Alexandra Haywood and her younger sister, Neely, have always loved Whistledown, the family's magnificent Shelby County horse farm. After their billionaire father's sudden and tragic death, the devastated Alex returns to Whistledown to try to make peace with her memories -- and to oversee the selling of their gorgeous home. For the family fortune is now a shambles and, like almost everything else the Haywoods own, Whistledown has to go. But Joe Welch, the sexy, handsome farm manager, refuses to cooperate. When Alex fires him, he tells her he has an unbreakable contract and can't be let go.
For years Joe has worked to make Whistledown's stables flourish while he struggled to keep his own dreams alive, and no rich rhymes-with-witch is going to threaten his livelihood -- or his family life. Ever since his wife betrayed him years ago, Joe has raised his three kids alone and did it damn well. Now, his always dependable sixteen-year-old son Eli has become hopelessly infatuated with teenage wild child Neely. Joe refuses to let his boy get caught up with Neely -- a nose stud and penchant for illegal substances among her less desirable traits -- and he tells Alex in no uncertain terms.
Sparks of rage give way to a fiery attraction when Joe and Alex meet head-on. But just as a volatile passion begins flaring between them, the discovery of a shocking murder with ties to the past rocks the county -- and cuts frighteningly close to home when Neely and Eli disappear.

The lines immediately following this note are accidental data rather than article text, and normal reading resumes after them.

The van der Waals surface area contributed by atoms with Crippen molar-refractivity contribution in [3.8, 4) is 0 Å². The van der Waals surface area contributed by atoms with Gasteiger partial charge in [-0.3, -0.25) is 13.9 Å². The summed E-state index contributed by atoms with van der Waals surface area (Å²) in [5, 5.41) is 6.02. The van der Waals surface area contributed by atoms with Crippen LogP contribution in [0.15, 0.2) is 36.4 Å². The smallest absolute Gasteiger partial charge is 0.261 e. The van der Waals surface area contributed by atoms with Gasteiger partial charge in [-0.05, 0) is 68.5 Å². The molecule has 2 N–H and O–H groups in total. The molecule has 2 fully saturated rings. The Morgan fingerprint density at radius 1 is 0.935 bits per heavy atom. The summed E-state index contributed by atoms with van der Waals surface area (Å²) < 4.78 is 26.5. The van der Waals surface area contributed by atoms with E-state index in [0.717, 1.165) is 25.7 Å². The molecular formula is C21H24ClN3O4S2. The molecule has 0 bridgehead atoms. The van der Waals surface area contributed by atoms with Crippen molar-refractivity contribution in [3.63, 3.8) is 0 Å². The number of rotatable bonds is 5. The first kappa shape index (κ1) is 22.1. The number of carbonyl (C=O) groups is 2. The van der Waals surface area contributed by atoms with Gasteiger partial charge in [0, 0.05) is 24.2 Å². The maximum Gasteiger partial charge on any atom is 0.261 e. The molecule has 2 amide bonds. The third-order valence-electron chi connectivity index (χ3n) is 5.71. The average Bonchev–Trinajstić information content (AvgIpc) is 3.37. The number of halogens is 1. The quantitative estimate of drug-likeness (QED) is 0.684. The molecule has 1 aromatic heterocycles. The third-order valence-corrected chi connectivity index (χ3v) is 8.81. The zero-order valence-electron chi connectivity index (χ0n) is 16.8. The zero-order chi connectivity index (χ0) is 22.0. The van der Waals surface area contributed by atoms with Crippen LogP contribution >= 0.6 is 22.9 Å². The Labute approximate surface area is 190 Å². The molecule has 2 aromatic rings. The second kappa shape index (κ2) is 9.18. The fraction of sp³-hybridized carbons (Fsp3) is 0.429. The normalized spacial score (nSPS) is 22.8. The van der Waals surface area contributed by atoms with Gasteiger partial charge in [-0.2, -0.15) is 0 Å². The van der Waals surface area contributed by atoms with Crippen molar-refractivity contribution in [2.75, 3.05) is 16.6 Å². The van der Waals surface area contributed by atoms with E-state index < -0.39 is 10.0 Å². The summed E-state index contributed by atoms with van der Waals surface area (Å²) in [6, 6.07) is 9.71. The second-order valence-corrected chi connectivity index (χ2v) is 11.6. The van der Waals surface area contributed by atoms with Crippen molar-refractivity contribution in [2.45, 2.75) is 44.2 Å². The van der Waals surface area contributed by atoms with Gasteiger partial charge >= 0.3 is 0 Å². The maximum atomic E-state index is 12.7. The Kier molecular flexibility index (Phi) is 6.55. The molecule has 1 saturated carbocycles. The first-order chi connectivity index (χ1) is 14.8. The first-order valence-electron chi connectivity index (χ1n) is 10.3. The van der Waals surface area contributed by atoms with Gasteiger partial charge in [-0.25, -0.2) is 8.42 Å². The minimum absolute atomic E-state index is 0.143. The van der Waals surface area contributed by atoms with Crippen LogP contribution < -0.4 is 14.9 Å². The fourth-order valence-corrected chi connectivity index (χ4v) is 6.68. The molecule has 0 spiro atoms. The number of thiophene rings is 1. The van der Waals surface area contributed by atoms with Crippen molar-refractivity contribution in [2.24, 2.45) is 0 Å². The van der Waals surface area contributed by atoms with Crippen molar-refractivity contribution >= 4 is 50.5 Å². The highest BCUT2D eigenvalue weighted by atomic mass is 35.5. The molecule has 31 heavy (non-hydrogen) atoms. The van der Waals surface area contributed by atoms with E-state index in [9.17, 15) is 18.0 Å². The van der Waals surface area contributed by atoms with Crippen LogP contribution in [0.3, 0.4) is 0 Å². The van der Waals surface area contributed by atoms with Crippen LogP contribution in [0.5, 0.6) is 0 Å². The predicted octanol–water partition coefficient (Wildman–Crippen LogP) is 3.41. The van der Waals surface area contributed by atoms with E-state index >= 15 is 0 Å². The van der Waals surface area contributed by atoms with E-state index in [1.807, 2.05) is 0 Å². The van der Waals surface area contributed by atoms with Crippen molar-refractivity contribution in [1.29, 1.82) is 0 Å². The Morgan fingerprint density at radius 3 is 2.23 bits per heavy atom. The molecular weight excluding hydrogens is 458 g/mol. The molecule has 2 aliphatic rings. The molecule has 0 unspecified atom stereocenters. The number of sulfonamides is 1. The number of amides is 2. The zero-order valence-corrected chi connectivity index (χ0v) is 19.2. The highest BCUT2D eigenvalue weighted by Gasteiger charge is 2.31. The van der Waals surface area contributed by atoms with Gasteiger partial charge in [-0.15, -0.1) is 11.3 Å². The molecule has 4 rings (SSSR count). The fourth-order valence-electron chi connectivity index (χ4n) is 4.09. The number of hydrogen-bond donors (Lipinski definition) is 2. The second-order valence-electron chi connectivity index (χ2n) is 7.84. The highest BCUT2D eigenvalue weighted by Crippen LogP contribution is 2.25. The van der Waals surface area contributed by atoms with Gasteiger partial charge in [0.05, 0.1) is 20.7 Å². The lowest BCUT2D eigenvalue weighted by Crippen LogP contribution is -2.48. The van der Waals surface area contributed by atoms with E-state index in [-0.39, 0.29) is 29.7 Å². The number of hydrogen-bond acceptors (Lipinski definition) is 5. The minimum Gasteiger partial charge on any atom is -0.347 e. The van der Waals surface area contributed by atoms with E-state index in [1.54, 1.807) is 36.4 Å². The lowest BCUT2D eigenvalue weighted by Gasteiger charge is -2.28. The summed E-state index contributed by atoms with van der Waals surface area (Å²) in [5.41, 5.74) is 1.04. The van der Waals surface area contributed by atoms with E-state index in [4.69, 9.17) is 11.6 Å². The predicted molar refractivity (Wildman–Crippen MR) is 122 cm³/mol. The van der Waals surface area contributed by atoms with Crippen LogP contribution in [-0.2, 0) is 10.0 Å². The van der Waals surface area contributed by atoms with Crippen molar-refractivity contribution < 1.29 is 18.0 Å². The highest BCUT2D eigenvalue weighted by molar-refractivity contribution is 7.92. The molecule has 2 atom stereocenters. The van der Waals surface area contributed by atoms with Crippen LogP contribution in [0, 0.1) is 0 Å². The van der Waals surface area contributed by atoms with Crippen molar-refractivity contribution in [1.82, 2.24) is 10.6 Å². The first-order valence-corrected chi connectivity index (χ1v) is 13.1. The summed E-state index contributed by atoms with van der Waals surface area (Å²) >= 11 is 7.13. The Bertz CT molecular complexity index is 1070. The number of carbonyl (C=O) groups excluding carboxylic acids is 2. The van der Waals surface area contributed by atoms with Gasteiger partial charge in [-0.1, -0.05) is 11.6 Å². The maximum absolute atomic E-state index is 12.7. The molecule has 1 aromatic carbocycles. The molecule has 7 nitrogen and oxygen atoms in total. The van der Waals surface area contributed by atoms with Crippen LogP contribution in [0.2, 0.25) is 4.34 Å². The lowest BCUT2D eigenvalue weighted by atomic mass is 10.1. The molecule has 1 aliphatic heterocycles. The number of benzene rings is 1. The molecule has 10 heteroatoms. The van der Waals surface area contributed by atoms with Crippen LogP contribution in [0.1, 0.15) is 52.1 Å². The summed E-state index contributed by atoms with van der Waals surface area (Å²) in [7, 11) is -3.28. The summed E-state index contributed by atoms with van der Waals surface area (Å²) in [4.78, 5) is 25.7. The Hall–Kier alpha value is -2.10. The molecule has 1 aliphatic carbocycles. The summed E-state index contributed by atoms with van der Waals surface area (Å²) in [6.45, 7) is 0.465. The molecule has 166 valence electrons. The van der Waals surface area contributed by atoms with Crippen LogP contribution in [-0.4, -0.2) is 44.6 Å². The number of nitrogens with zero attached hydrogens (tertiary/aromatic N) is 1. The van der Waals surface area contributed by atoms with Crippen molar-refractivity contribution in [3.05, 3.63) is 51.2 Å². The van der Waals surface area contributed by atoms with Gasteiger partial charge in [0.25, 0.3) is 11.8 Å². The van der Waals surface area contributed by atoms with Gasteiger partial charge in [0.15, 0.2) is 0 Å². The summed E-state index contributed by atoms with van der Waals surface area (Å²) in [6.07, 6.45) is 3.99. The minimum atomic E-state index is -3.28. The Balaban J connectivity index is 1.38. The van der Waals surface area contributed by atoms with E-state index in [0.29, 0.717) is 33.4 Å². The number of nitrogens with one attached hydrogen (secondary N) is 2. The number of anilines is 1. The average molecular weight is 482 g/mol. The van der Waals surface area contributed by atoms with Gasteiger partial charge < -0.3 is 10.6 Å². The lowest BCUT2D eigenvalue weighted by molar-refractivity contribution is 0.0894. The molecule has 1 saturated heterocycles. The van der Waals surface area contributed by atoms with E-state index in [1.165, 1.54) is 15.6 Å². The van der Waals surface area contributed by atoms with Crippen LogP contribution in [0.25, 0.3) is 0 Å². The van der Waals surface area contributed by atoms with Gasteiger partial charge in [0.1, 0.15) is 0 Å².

Alex and Joe have only each other to rely on as they search frantically for their loved ones. What they don't know is that they are racing against time, too. Because the evil that lurks beneath the bucolic surface of Paradise County has once again raised its gruesome head -- and now Alex is targeted as the next victim.
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The instant he stepped inside the dark barn, Joe Welch knew he'd found the source of his urgent sense that something was wrong.
Someone was in the barn. Someone who had no business being there. The thoroughbreds were restless, moving agitatedly about in their stalls, not quiet like they should be so late at night. One -- he thought it was Suleimann -- whinnied to him softly. There was an indefinable heaviness in the air: the weight of an unseen presence. He could feel it, tangible as the scent of smoke that still lingered outside from the burning of a pile of brush that afternoon.
Standing in the rectangle of... see more